- \(A\) is nonsingular.
- \(A\) row-reduces to the identity matrix.
- The null space of \(A\) contains only the zero vector, \(\nsp{A}=\set{\zerovector}\text{.}\)
- The linear system \(\linearsystem{A}{\vect{b}}\) has a unique solution for every possible choice of \(\vect{b}\text{.}\)
- The columns of \(A\) are a linearly independent set.
- \(A\) is invertible.

In the case that \(A\) is a nonsingular coefficient matrix of a system of equations, the inverse allows us to very quickly compute the unique solution, for any vector of constants.

Suppose that \(A\) is nonsingular. Then the unique solution to \(\linearsystem{A}{\vect{b}}\) is \(\inverse{A}\vect{b}\text{.}\)

Recall that the adjoint of a matrix is \(\adjoint{A}=\transpose{\left(\conjugate{A}\right)}\) (Definition A).

Suppose that \(U\) is a square matrix of size \(n\) such that \(\adjoint{U}U=I_n\text{.}\) Then we say \(U\) is *unitary*.

This condition may seem rather far-fetched at first glance. Would there be *any* matrix that behaved this way? Well, yes, here is one.

Unitary matrices do not have to look quite so gruesome. Here is a larger one that is a bit more pleasing.

If a matrix \(A\) has only real number entries (we say it is a *real matrix*) then the defining property of being unitary simplifies to \(\transpose{A}A=I_n\text{.}\) In this case we, and everybody else, call the matrix *orthogonal*, so you may often encounter this term in your other reading when the complex numbers are not under consideration.

Unitary matrices have easily computed inverses. They also have columns that form orthonormal sets. Here are the theorems that show us that unitary matrices are not as strange as they might initially appear.

Suppose that \(U\) is a unitary matrix of size \(n\text{.}\) Then \(U\) is nonsingular, and \(\inverse{U}=\adjoint{U}\text{.}\)

Suppose that \(S=\set{\vectorlist{A}{n}}\) is the set of columns of a square matrix \(A\) of size \(n\text{.}\) Then \(A\) is a unitary matrix if and only if \(S\) is an orthonormal set.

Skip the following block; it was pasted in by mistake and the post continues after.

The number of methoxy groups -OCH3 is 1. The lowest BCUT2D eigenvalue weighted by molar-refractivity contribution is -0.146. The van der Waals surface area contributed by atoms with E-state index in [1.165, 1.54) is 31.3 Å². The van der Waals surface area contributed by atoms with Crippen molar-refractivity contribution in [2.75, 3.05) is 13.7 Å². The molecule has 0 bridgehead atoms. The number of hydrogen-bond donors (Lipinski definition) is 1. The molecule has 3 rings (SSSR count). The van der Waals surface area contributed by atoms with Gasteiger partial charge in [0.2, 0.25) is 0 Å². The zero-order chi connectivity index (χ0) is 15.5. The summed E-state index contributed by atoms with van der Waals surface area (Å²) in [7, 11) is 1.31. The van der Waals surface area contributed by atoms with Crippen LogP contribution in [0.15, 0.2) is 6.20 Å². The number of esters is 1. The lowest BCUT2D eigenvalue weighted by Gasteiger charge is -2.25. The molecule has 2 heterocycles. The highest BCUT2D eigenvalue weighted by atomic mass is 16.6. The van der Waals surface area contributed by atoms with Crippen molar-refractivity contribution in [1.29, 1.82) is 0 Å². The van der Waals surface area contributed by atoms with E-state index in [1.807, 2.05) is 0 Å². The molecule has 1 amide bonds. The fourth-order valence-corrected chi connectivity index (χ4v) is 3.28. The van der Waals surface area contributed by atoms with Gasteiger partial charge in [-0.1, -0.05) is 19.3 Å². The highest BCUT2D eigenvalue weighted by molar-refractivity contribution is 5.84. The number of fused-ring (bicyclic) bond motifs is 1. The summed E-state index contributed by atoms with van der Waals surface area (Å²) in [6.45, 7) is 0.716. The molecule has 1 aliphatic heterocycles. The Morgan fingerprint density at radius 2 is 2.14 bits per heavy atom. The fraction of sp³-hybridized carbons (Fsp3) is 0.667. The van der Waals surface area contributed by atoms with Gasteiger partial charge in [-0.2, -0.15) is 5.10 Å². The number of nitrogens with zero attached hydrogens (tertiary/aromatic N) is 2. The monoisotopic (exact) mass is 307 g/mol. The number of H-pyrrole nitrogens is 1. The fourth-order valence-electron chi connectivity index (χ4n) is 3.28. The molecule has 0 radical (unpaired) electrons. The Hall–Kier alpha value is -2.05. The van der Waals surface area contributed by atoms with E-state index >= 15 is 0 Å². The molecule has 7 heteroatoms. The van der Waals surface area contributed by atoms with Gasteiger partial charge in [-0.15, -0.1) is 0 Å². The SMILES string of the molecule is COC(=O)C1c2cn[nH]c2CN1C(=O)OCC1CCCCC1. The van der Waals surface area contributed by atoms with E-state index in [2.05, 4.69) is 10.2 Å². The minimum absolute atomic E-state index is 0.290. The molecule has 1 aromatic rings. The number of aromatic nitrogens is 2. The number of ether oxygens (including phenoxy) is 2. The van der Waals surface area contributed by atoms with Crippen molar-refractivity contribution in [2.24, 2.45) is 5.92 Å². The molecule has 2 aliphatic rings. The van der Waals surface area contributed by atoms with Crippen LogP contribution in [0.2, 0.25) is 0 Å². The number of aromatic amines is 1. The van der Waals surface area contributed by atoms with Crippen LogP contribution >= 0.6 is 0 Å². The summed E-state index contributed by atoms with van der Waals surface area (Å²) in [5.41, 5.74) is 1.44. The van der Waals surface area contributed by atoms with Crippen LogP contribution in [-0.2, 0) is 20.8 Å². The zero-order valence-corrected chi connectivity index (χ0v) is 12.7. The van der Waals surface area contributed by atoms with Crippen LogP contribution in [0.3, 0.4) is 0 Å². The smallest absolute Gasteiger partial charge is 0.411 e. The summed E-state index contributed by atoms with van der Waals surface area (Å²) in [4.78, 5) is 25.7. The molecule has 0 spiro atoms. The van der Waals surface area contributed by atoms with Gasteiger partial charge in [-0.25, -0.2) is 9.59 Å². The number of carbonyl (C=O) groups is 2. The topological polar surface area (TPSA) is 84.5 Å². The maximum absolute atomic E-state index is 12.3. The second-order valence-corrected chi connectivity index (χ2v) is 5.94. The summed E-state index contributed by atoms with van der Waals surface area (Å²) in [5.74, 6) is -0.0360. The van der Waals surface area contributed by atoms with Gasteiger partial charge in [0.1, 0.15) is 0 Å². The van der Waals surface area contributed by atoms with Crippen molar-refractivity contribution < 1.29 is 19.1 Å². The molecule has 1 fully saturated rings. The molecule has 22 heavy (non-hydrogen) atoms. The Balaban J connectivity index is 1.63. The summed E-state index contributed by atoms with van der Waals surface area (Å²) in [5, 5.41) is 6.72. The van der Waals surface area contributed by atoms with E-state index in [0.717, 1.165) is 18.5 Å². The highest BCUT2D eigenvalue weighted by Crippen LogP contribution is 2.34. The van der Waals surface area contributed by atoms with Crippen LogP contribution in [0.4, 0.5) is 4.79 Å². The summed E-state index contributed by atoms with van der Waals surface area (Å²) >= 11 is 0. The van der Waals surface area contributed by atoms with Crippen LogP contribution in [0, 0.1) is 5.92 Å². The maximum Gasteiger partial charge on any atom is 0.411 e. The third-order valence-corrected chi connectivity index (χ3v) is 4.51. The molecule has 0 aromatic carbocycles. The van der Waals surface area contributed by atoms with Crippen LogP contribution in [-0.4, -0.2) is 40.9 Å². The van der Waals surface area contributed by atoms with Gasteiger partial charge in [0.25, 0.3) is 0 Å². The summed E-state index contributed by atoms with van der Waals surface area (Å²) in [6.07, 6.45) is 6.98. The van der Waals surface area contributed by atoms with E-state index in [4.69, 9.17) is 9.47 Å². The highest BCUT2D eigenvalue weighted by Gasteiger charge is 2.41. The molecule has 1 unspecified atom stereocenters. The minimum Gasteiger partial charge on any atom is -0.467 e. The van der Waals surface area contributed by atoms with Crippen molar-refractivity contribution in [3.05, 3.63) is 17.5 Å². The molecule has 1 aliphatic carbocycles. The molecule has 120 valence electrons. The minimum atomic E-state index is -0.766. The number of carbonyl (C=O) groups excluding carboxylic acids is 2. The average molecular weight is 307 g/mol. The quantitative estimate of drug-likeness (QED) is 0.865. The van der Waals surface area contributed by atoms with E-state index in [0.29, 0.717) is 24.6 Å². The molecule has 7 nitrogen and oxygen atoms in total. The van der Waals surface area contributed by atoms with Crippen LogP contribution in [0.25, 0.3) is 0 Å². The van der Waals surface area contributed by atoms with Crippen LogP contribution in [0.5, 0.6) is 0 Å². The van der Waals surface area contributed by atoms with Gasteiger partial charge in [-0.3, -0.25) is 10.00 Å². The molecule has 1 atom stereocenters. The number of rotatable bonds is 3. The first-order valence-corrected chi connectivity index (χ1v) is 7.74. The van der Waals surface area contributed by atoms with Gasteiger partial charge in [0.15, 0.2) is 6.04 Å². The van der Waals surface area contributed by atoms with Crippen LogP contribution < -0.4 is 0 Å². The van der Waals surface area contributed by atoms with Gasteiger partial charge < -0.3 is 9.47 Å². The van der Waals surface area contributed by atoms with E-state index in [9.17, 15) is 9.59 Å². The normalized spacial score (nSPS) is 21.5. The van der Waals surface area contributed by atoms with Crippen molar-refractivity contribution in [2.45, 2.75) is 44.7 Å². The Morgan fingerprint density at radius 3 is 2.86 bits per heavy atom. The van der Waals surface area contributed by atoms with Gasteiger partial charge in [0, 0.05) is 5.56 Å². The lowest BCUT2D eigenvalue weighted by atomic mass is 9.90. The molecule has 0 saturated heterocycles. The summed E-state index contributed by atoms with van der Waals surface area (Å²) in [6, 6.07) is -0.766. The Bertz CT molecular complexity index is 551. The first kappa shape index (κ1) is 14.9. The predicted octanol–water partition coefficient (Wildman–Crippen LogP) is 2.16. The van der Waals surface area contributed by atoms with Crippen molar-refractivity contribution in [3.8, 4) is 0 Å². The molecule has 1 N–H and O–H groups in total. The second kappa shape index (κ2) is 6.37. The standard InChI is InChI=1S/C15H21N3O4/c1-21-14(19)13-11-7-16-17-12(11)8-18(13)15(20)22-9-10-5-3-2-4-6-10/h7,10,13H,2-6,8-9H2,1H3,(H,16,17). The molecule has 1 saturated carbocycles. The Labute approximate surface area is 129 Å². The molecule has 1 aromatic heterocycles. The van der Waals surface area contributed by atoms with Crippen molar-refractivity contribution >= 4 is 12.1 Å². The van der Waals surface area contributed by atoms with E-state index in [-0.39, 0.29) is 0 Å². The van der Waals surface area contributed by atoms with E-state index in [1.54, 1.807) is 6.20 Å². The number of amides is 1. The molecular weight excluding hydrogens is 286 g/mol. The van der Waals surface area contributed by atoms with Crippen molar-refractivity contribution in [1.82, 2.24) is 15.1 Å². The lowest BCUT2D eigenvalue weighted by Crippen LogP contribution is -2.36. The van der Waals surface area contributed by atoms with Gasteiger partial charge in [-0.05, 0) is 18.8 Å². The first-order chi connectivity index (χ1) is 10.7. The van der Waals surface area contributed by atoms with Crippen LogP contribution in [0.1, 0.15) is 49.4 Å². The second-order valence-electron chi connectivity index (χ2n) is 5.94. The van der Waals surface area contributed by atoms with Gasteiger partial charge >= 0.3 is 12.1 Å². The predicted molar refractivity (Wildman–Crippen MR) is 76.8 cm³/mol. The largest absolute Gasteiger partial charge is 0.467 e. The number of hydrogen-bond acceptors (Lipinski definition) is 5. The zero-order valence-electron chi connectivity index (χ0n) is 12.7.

When using vectors and matrices that only have real number entries, orthogonal matrices are those matrices with inverses that equal their transpose. Similarly, the inner product is the familiar dot product. Keep this special case in mind as you read the next theorem.

Suppose that \(U\) is a unitary matrix of size \(n\) and \(\vect{u}\) and \(\vect{v}\) are two vectors from \(\complex{n}\text{.}\) Then \begin{align*} \innerproduct{U\vect{u}}{U\vect{v}}&=\innerproduct{\vect{u}}{\vect{v}} & &\text{and} & \norm{U\vect{v}}&=\norm{\vect{v}}\text{.} \end{align*}

Aside from the inherent interest in this theorem, it makes a bigger statement about unitary matrices. When we view vectors geometrically as directions or forces, then the norm equates to a notion of length. If we transform a vector by multiplication with a unitary matrix, then the length (norm) of that vector stays the same. If we consider column vectors with two or three slots containing only real numbers, then the inner product of two such vectors is just the dot product, and this quantity can be used to compute the angle between two vectors. When two vectors are multiplied (transformed) by the same unitary matrix, their dot product is unchanged and their individual lengths are unchanged. This results in the angle between the two vectors remaining unchanged.

A *unitary transformation* (matrix-vector products with unitary matrices) thus preserve geometrical relationships among vectors representing directions, forces, or other physical quantities. In the case of a two-slot vector with real entries, this is simply a rotation. These sorts of computations are exceedingly important in computer graphics such as games and real-time simulations, especially when increased realism is achieved by performing many such computations quickly. We will see unitary matrices again in subsequent sections (especially Theorem OD) and in each instance, consider the interpretation of the unitary matrix as a sort of geometry-preserving transformation. Some authors use the term *isometry* to highlight this behavior. We will speak loosely of a unitary matrix as being a sort of generalized rotation.